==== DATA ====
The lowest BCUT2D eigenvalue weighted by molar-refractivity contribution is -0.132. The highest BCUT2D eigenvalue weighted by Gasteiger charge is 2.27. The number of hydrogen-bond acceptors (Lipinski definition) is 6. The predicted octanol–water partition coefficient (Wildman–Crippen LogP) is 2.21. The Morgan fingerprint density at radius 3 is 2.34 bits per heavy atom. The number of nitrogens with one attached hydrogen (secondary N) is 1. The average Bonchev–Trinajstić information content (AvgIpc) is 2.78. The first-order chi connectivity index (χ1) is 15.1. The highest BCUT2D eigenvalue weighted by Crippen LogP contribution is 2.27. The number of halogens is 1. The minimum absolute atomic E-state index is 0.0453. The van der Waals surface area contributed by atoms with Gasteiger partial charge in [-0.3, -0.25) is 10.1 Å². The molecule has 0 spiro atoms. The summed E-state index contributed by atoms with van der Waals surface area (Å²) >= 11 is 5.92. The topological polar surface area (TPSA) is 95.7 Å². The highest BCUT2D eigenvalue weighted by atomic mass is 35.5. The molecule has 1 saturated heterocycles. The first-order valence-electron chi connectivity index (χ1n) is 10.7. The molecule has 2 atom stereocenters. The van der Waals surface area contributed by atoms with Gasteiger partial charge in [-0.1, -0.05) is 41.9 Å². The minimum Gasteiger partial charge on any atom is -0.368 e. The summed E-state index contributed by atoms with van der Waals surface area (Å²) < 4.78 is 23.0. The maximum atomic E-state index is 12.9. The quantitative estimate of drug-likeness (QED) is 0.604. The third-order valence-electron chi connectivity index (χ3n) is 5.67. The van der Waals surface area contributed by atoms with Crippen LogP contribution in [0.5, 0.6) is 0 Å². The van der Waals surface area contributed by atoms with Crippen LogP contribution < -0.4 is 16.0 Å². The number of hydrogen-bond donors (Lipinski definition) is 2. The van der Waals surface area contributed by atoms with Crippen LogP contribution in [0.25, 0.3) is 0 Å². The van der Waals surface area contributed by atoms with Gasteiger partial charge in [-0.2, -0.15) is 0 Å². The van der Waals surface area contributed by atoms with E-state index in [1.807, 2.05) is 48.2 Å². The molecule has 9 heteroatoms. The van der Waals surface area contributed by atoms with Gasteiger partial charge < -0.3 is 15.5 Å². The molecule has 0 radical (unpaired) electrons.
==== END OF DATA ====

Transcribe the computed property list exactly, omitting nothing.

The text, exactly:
The lowest BCUT2D eigenvalue weighted by molar-refractivity contribution is -0.132. The highest BCUT2D eigenvalue weighted by Gasteiger charge is 2.27. The number of hydrogen-bond acceptors (Lipinski definition) is 6. The predicted octanol–water partition coefficient (Wildman–Crippen LogP) is 2.21. The Morgan fingerprint density at radius 3 is 2.34 bits per heavy atom. The number of nitrogens with one attached hydrogen (secondary N) is 1. The average Bonchev–Trinajstić information content (AvgIpc) is 2.78. The first-order chi connectivity index (χ1) is 15.1. The highest BCUT2D eigenvalue weighted by Crippen LogP contribution is 2.27. The number of halogens is 1. The minimum absolute atomic E-state index is 0.0453. The van der Waals surface area contributed by atoms with Gasteiger partial charge in [-0.3, -0.25) is 10.1 Å². The molecule has 0 spiro atoms. The summed E-state index contributed by atoms with van der Waals surface area (Å²) >= 11 is 5.92. The topological polar surface area (TPSA) is 95.7 Å². The highest BCUT2D eigenvalue weighted by atomic mass is 35.5. The molecule has 1 saturated heterocycles. The first-order valence-electron chi connectivity index (χ1n) is 10.7. The molecule has 2 atom stereocenters. The van der Waals surface area contributed by atoms with Gasteiger partial charge in [-0.1, -0.05) is 41.9 Å². The minimum Gasteiger partial charge on any atom is -0.368 e. The summed E-state index contributed by atoms with van der Waals surface area (Å²) < 4.78 is 23.0. The maximum atomic E-state index is 12.9. The quantitative estimate of drug-likeness (QED) is 0.604. The third-order valence-electron chi connectivity index (χ3n) is 5.67. The van der Waals surface area contributed by atoms with Crippen LogP contribution in [0.5, 0.6) is 0 Å². The van der Waals surface area contributed by atoms with Crippen LogP contribution < -0.4 is 16.0 Å². The number of hydrogen-bond donors (Lipinski definition) is 2. The van der Waals surface area contributed by atoms with Crippen LogP contribution in [0.25, 0.3) is 0 Å². The van der Waals surface area contributed by atoms with Gasteiger partial charge in [-0.2, -0.15) is 0 Å². The van der Waals surface area contributed by atoms with E-state index in [1.807, 2.05) is 48.2 Å². The molecule has 9 heteroatoms. The van der Waals surface area contributed by atoms with Gasteiger partial charge < -0.3 is 15.5 Å². The molecule has 0 radical (unpaired) electrons.